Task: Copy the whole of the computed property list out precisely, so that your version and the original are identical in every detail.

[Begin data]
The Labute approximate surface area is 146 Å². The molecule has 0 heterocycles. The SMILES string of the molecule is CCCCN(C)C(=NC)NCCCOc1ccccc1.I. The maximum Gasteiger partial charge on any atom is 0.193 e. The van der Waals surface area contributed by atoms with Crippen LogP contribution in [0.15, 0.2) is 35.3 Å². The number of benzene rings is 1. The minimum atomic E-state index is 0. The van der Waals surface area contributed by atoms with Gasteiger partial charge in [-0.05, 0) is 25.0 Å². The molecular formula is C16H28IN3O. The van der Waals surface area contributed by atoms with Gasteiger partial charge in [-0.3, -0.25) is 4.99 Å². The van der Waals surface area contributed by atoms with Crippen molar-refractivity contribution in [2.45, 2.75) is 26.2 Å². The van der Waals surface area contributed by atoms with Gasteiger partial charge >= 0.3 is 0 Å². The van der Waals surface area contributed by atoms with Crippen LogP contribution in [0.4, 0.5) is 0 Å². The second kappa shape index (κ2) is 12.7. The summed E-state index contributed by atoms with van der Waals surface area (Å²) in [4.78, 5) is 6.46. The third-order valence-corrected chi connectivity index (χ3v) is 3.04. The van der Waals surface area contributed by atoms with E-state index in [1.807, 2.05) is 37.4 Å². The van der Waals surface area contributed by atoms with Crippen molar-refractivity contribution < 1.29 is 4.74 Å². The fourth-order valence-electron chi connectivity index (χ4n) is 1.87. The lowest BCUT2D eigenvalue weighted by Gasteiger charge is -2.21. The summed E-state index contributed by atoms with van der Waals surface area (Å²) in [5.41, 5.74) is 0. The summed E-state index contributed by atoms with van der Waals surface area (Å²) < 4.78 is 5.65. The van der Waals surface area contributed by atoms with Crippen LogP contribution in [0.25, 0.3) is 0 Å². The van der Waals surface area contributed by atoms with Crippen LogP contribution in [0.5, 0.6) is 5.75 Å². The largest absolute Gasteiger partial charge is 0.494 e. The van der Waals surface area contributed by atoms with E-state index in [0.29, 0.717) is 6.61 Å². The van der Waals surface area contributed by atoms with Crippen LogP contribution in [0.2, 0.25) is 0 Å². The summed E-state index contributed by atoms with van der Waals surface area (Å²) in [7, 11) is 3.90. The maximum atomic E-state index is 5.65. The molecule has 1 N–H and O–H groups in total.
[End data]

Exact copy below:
The Labute approximate surface area is 146 Å². The molecule has 0 heterocycles. The SMILES string of the molecule is CCCCN(C)C(=NC)NCCCOc1ccccc1.I. The maximum Gasteiger partial charge on any atom is 0.193 e. The van der Waals surface area contributed by atoms with Crippen LogP contribution in [0.15, 0.2) is 35.3 Å². The number of benzene rings is 1. The minimum atomic E-state index is 0. The van der Waals surface area contributed by atoms with Gasteiger partial charge in [-0.05, 0) is 25.0 Å². The molecular formula is C16H28IN3O. The van der Waals surface area contributed by atoms with Gasteiger partial charge in [-0.3, -0.25) is 4.99 Å². The van der Waals surface area contributed by atoms with Crippen molar-refractivity contribution in [2.45, 2.75) is 26.2 Å². The van der Waals surface area contributed by atoms with Gasteiger partial charge >= 0.3 is 0 Å². The van der Waals surface area contributed by atoms with Crippen LogP contribution in [0.4, 0.5) is 0 Å². The second kappa shape index (κ2) is 12.7. The summed E-state index contributed by atoms with van der Waals surface area (Å²) in [4.78, 5) is 6.46. The third-order valence-corrected chi connectivity index (χ3v) is 3.04. The van der Waals surface area contributed by atoms with E-state index in [1.807, 2.05) is 37.4 Å². The van der Waals surface area contributed by atoms with Crippen molar-refractivity contribution < 1.29 is 4.74 Å². The fourth-order valence-electron chi connectivity index (χ4n) is 1.87. The lowest BCUT2D eigenvalue weighted by Gasteiger charge is -2.21. The summed E-state index contributed by atoms with van der Waals surface area (Å²) in [5.41, 5.74) is 0. The summed E-state index contributed by atoms with van der Waals surface area (Å²) < 4.78 is 5.65. The van der Waals surface area contributed by atoms with Crippen LogP contribution in [0.25, 0.3) is 0 Å². The van der Waals surface area contributed by atoms with Crippen LogP contribution in [0.5, 0.6) is 5.75 Å². The largest absolute Gasteiger partial charge is 0.494 e. The van der Waals surface area contributed by atoms with E-state index in [0.29, 0.717) is 6.61 Å². The van der Waals surface area contributed by atoms with Crippen LogP contribution in [0.2, 0.25) is 0 Å². The summed E-state index contributed by atoms with van der Waals surface area (Å²) in [7, 11) is 3.90. The maximum atomic E-state index is 5.65. The molecule has 1 N–H and O–H groups in total.